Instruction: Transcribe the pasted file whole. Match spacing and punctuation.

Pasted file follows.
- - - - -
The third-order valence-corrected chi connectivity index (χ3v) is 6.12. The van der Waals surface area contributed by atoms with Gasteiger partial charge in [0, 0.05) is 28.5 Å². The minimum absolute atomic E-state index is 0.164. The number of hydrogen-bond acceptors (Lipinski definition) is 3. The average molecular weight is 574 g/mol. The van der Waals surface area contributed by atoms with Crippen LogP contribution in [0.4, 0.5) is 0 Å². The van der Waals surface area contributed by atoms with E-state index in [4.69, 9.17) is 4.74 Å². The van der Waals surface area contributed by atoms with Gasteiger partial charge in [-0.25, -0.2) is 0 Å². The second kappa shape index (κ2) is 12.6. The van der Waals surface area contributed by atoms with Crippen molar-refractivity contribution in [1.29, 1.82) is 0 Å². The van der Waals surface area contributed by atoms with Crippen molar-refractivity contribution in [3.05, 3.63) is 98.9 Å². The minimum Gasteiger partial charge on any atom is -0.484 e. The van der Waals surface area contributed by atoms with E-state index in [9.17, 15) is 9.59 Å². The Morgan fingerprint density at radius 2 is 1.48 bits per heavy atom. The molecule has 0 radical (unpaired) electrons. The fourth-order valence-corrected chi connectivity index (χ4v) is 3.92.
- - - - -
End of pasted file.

The third-order valence-corrected chi connectivity index (χ3v) is 6.12. The van der Waals surface area contributed by atoms with Gasteiger partial charge in [0, 0.05) is 28.5 Å². The minimum absolute atomic E-state index is 0.164. The number of hydrogen-bond acceptors (Lipinski definition) is 3. The average molecular weight is 574 g/mol. The van der Waals surface area contributed by atoms with Crippen LogP contribution in [0.4, 0.5) is 0 Å². The van der Waals surface area contributed by atoms with E-state index in [4.69, 9.17) is 4.74 Å². The van der Waals surface area contributed by atoms with Gasteiger partial charge in [-0.25, -0.2) is 0 Å². The second kappa shape index (κ2) is 12.6. The van der Waals surface area contributed by atoms with Crippen molar-refractivity contribution in [1.29, 1.82) is 0 Å². The van der Waals surface area contributed by atoms with Crippen molar-refractivity contribution in [3.05, 3.63) is 98.9 Å². The minimum Gasteiger partial charge on any atom is -0.484 e. The van der Waals surface area contributed by atoms with E-state index in [9.17, 15) is 9.59 Å². The Morgan fingerprint density at radius 2 is 1.48 bits per heavy atom. The molecule has 0 radical (unpaired) electrons. The fourth-order valence-corrected chi connectivity index (χ4v) is 3.92.